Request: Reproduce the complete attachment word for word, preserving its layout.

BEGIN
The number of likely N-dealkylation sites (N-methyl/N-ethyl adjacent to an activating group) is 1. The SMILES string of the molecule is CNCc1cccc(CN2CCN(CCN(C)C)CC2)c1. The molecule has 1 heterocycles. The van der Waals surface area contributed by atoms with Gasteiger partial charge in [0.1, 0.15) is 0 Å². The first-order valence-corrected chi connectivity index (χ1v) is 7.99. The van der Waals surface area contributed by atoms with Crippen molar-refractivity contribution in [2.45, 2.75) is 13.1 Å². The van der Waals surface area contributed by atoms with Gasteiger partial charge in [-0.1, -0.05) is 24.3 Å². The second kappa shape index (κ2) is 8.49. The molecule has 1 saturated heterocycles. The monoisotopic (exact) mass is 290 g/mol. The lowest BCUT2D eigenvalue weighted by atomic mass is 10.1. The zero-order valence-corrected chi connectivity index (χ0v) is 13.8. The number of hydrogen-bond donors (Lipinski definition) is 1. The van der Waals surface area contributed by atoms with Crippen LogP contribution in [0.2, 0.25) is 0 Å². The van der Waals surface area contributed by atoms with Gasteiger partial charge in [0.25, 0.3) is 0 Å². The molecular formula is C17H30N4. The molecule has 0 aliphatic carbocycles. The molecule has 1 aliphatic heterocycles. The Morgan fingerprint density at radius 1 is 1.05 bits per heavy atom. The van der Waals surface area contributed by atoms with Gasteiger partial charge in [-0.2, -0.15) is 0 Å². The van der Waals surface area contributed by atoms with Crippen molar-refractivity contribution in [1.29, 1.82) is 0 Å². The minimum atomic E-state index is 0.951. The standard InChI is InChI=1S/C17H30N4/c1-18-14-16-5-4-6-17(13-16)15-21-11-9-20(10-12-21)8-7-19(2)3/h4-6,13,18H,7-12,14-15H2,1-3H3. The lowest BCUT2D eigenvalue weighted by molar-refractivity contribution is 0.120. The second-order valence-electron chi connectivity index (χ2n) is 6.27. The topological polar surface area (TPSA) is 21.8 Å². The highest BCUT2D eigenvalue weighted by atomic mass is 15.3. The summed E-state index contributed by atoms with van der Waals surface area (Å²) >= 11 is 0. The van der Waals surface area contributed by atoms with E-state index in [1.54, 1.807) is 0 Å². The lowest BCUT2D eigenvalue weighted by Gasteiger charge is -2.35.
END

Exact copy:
The number of likely N-dealkylation sites (N-methyl/N-ethyl adjacent to an activating group) is 1. The SMILES string of the molecule is CNCc1cccc(CN2CCN(CCN(C)C)CC2)c1. The molecule has 1 heterocycles. The van der Waals surface area contributed by atoms with Gasteiger partial charge in [0.1, 0.15) is 0 Å². The first-order valence-corrected chi connectivity index (χ1v) is 7.99. The van der Waals surface area contributed by atoms with Crippen molar-refractivity contribution in [2.45, 2.75) is 13.1 Å². The van der Waals surface area contributed by atoms with Gasteiger partial charge in [-0.1, -0.05) is 24.3 Å². The second kappa shape index (κ2) is 8.49. The molecule has 1 saturated heterocycles. The monoisotopic (exact) mass is 290 g/mol. The lowest BCUT2D eigenvalue weighted by atomic mass is 10.1. The zero-order valence-corrected chi connectivity index (χ0v) is 13.8. The number of hydrogen-bond donors (Lipinski definition) is 1. The van der Waals surface area contributed by atoms with Crippen LogP contribution in [0.2, 0.25) is 0 Å². The van der Waals surface area contributed by atoms with Gasteiger partial charge in [0.25, 0.3) is 0 Å². The molecular formula is C17H30N4. The molecule has 0 aliphatic carbocycles. The molecule has 1 aliphatic heterocycles. The Morgan fingerprint density at radius 1 is 1.05 bits per heavy atom. The van der Waals surface area contributed by atoms with Gasteiger partial charge in [-0.2, -0.15) is 0 Å². The van der Waals surface area contributed by atoms with Crippen molar-refractivity contribution in [1.29, 1.82) is 0 Å². The minimum atomic E-state index is 0.951. The standard InChI is InChI=1S/C17H30N4/c1-18-14-16-5-4-6-17(13-16)15-21-11-9-20(10-12-21)8-7-19(2)3/h4-6,13,18H,7-12,14-15H2,1-3H3. The lowest BCUT2D eigenvalue weighted by molar-refractivity contribution is 0.120. The second-order valence-electron chi connectivity index (χ2n) is 6.27. The topological polar surface area (TPSA) is 21.8 Å². The highest BCUT2D eigenvalue weighted by atomic mass is 15.3. The summed E-state index contributed by atoms with van der Waals surface area (Å²) >= 11 is 0. The van der Waals surface area contributed by atoms with E-state index in [1.54, 1.807) is 0 Å². The lowest BCUT2D eigenvalue weighted by Gasteiger charge is -2.35.